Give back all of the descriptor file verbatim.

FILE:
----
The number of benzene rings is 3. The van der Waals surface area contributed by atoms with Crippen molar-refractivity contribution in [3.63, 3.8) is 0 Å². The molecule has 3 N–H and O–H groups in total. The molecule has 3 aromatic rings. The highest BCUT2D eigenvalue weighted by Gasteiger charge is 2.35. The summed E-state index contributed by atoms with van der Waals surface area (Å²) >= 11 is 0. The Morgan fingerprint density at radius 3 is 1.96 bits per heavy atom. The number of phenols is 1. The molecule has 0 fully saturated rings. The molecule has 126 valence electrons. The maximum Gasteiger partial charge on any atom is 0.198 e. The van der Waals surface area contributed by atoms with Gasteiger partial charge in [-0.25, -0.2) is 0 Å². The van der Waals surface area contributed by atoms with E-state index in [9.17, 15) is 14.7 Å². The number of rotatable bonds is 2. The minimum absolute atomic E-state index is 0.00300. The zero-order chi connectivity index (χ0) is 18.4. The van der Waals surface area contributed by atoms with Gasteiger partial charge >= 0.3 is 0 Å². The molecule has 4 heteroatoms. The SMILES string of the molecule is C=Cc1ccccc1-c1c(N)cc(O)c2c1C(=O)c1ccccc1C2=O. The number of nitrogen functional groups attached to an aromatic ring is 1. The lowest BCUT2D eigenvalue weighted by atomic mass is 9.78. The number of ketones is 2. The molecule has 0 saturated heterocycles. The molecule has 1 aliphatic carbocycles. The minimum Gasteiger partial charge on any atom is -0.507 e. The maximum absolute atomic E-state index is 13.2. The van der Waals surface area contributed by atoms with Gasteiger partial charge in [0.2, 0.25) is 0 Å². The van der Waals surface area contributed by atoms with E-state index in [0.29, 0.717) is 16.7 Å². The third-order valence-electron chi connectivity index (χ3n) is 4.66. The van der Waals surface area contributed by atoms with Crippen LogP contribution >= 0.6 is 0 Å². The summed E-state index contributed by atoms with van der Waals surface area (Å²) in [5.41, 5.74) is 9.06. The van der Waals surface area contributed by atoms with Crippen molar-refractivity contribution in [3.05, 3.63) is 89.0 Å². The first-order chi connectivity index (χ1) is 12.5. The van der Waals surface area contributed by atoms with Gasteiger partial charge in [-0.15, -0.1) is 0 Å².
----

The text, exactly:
The number of benzene rings is 3. The van der Waals surface area contributed by atoms with Crippen molar-refractivity contribution in [3.63, 3.8) is 0 Å². The molecule has 3 N–H and O–H groups in total. The molecule has 3 aromatic rings. The highest BCUT2D eigenvalue weighted by Gasteiger charge is 2.35. The summed E-state index contributed by atoms with van der Waals surface area (Å²) >= 11 is 0. The Morgan fingerprint density at radius 3 is 1.96 bits per heavy atom. The number of phenols is 1. The molecule has 0 fully saturated rings. The molecule has 126 valence electrons. The maximum Gasteiger partial charge on any atom is 0.198 e. The van der Waals surface area contributed by atoms with Gasteiger partial charge in [-0.25, -0.2) is 0 Å². The van der Waals surface area contributed by atoms with E-state index in [9.17, 15) is 14.7 Å². The number of rotatable bonds is 2. The minimum absolute atomic E-state index is 0.00300. The zero-order chi connectivity index (χ0) is 18.4. The van der Waals surface area contributed by atoms with Gasteiger partial charge >= 0.3 is 0 Å². The molecule has 4 heteroatoms. The SMILES string of the molecule is C=Cc1ccccc1-c1c(N)cc(O)c2c1C(=O)c1ccccc1C2=O. The number of nitrogen functional groups attached to an aromatic ring is 1. The lowest BCUT2D eigenvalue weighted by atomic mass is 9.78. The number of ketones is 2. The molecule has 0 saturated heterocycles. The molecule has 1 aliphatic carbocycles. The minimum Gasteiger partial charge on any atom is -0.507 e. The maximum absolute atomic E-state index is 13.2. The van der Waals surface area contributed by atoms with Gasteiger partial charge in [0.2, 0.25) is 0 Å². The van der Waals surface area contributed by atoms with E-state index in [0.29, 0.717) is 16.7 Å². The third-order valence-electron chi connectivity index (χ3n) is 4.66. The van der Waals surface area contributed by atoms with Crippen LogP contribution >= 0.6 is 0 Å². The summed E-state index contributed by atoms with van der Waals surface area (Å²) in [5.41, 5.74) is 9.06. The van der Waals surface area contributed by atoms with Crippen molar-refractivity contribution in [3.05, 3.63) is 89.0 Å². The first-order chi connectivity index (χ1) is 12.5. The van der Waals surface area contributed by atoms with Gasteiger partial charge in [-0.15, -0.1) is 0 Å².